Gaining a cult status from those individuals who were able to view it, the film eventually caught the attention of actor and filmmaker Steve Buscemi, who caught a screening of the docu-drama at the Sundance Film Festival in 1992. Seeing the film's potential, Buscemi worked to secure financing for a sequel and the wide-release of the original film. Eventually, Buscemi and Greaves were joined by the adventurous Hollywood director Steven Soderbergh. Together, the three managed to secure both distribution channels for the film as well as financing for one of Greaves's sequels.
In 2001, after thirty five years of post-development limbo, the film, re-christened Symbiopsychotaxiplasm: Take One, saw a wide release in theatres and a DVD released in 2006 alongside its new sequel: Symbiopsychotaxiplasm: Take 21⁄2, which focused on two of the actors from the original and picks up the narrative of the original film some thirty five years later.
Over its history, Symbiopsychotaxiplasm has garnered numerous positive reviews amongst critics. Praised for its innovation, the film scored an 88% "fresh" rating on Rotten Tomatoes with an average score of 7.9 out of 10 across eight reviews. The film scored a 7.7 out of 10 based on three hundred and three votes at The Internet Movie Database  while scoring 71 out of 100 at Metacritic, a site that assigns average ratings based on the reviews of mainstream critics.
New York Times film critic Manohla Dargis called the film "highly entertaining and, at moments, revelatory about filmmaking as a site of creative tension between individual vision and collective endeavor", and Jeffery Anderson from CombustibleCelluloid.com described the film as "a puzzle without an answer; and the most fascinating element of all is Greaves himself. On camera, he doesn't really appear to know what he's doing. But perhaps he does?". On the other hand, Christopher Null, a critic at FilmCritic.com commented negatively on the film's presentation on DVD, saying "It's too bad that the film's production values scrape rock bottom -- even by low budget standards. Much of the movie is inaudible, and the scratched up film stock gives you a headache from the get-go".
Steven Soderbergh, a long time proponent of the film, reflected on his impressions of the film, saying:
As you can imagine, I just thought it was one of the most amazing things I'd ever seen. I couldn't believe it. I couldn't believe how great it was and that it wasn't famous, I mean really famous. Even then, almost ten years ago, I felt maybe it's still, even now, too far ahead of its time.
It's the ultimate "reality" piece.
The difference being, in this case, that nobody was in on the joke. And that's what makes it so brilliant. When you do a reality show on TV today, you know you're part of a show and that they're going to start creating obstacles for you or trying to complicate the situation purposefully and consciously. Here, you're just watching a situation where people are absolutely convinced that Bill is out of control, doesn't know what he's doing, and you're a fly on the wall. And then the ultimate mutiny takes place. It's really incredible.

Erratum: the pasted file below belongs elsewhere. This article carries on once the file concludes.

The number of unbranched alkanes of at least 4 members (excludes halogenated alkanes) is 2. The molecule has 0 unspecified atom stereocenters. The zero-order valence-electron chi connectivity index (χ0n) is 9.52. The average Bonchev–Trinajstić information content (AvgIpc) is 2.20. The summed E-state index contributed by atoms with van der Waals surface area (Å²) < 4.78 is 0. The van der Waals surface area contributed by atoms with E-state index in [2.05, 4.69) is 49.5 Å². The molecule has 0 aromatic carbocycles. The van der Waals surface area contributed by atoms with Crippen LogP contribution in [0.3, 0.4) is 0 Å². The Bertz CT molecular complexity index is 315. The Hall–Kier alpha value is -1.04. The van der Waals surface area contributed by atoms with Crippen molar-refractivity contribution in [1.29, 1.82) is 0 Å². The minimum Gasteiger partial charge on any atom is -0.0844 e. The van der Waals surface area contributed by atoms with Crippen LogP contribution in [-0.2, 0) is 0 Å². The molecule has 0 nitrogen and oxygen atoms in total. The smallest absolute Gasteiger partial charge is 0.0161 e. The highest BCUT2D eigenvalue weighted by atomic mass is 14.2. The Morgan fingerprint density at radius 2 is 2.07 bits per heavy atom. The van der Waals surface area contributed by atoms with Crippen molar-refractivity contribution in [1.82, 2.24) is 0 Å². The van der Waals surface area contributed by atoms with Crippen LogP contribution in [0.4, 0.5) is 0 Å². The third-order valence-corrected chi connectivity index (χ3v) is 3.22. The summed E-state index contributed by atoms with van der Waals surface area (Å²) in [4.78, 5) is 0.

I think when he was presented with that material, he must have felt like the cinema gods were smiling on him.
- Mike Barnes (December 16, 2015). "'Ghostbusters,' 'Top Gun,' 'Shawshank' Enter National Film Registry". The Hollywood Reporter. Retrieved December 16, 2015.
- "An Interview about the film with William Greaves and Stephen Soderbergh". fastcheapmoviethoughts.blogspot.com. Retrieved November 1, 2018.
- "Symbiopsychotaxiplasm: Still No Answers". Accessed November 2, 2011.
- "Symbiopsychotaxiplasm" on Rotten Tomatoes; accessed November 2, 2011.
- "Symbiopsychotaxiplasm" at IMDB. Accessed November 2, 2011.
- "Symbiopsychotaxiplasm" at Metacritic.com. Accessed November 2, 2011.
- "Combustible Celluloid review of Symbiopsychotaxiplasm" accessed November 2, 2011.
- Filmcritic Movie Review Archived 2011-06-29 at the Wayback Machine. Accessed November 2, 2011.
- Boyd, Todd. African Americans and Popular Culture. Vol. 1-3. Westport (Conn.): Praeger, 2008. Print.
- Dixon, Wheeler W. The Exploding Eye: A Re-Visionary History of 1960s American Experimental Cinema. Albany: State University of New York, 1997. Print.
- Martin, Michael T. Cinemas of the Black Diaspora: Diversity, Dependence, and Oppositionality. Detroit: Wayne State UP, 1995. Print.
- William Greaves' website
- Symbiopsychotaxiplasm: Take One on IMDb
- Symbiopsychotaxiplasm: Take One at the TCM Movie Database
- Symbiopsychotaxiplasm: Take 21⁄2 on IMDb
- Symbiopsychotaxiplasm: Take 21⁄2 at the TCM Movie Database
- Symbiopsychotaxiplasm at AllMovie
- Symbiopsychotaxiplasm: Still No Answers an essay by Amy Taubin at the Criterion Collection